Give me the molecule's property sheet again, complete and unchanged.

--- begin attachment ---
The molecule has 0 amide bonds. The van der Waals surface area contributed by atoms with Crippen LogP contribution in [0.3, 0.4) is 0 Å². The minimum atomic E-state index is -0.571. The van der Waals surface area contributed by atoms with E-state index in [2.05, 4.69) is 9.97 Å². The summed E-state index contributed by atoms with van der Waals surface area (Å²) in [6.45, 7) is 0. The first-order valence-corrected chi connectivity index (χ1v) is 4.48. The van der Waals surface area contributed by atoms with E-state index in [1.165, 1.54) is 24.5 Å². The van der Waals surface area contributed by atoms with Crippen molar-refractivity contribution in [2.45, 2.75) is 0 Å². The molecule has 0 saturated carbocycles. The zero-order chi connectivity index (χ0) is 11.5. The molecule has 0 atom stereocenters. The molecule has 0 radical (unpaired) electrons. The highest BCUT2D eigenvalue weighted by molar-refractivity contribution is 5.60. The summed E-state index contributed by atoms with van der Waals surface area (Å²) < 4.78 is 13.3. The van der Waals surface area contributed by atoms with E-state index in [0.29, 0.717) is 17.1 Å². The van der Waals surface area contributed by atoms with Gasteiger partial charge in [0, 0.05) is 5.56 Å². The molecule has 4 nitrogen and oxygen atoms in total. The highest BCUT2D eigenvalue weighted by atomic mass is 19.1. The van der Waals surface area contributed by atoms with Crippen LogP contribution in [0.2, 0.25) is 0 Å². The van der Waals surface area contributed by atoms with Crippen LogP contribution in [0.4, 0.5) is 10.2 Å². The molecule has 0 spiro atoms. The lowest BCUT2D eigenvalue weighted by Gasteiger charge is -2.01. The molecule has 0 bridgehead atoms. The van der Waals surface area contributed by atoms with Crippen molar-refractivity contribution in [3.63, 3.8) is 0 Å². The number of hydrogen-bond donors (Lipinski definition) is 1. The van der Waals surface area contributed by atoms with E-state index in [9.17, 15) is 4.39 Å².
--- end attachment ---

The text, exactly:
The molecule has 0 amide bonds. The van der Waals surface area contributed by atoms with Crippen LogP contribution in [0.3, 0.4) is 0 Å². The minimum atomic E-state index is -0.571. The van der Waals surface area contributed by atoms with E-state index in [2.05, 4.69) is 9.97 Å². The summed E-state index contributed by atoms with van der Waals surface area (Å²) in [6.45, 7) is 0. The first-order valence-corrected chi connectivity index (χ1v) is 4.48. The van der Waals surface area contributed by atoms with E-state index in [1.165, 1.54) is 24.5 Å². The van der Waals surface area contributed by atoms with Crippen molar-refractivity contribution in [2.45, 2.75) is 0 Å². The molecule has 0 saturated carbocycles. The zero-order chi connectivity index (χ0) is 11.5. The molecule has 0 atom stereocenters. The molecule has 0 radical (unpaired) electrons. The highest BCUT2D eigenvalue weighted by molar-refractivity contribution is 5.60. The summed E-state index contributed by atoms with van der Waals surface area (Å²) < 4.78 is 13.3. The van der Waals surface area contributed by atoms with E-state index in [0.29, 0.717) is 17.1 Å². The van der Waals surface area contributed by atoms with Gasteiger partial charge in [0, 0.05) is 5.56 Å². The molecule has 4 nitrogen and oxygen atoms in total. The highest BCUT2D eigenvalue weighted by atomic mass is 19.1. The van der Waals surface area contributed by atoms with Crippen LogP contribution in [0.2, 0.25) is 0 Å². The van der Waals surface area contributed by atoms with Crippen LogP contribution in [0.4, 0.5) is 10.2 Å². The molecule has 0 spiro atoms. The lowest BCUT2D eigenvalue weighted by Gasteiger charge is -2.01. The molecule has 0 bridgehead atoms. The van der Waals surface area contributed by atoms with Crippen molar-refractivity contribution in [3.63, 3.8) is 0 Å². The number of hydrogen-bond donors (Lipinski definition) is 1. The van der Waals surface area contributed by atoms with E-state index in [9.17, 15) is 4.39 Å².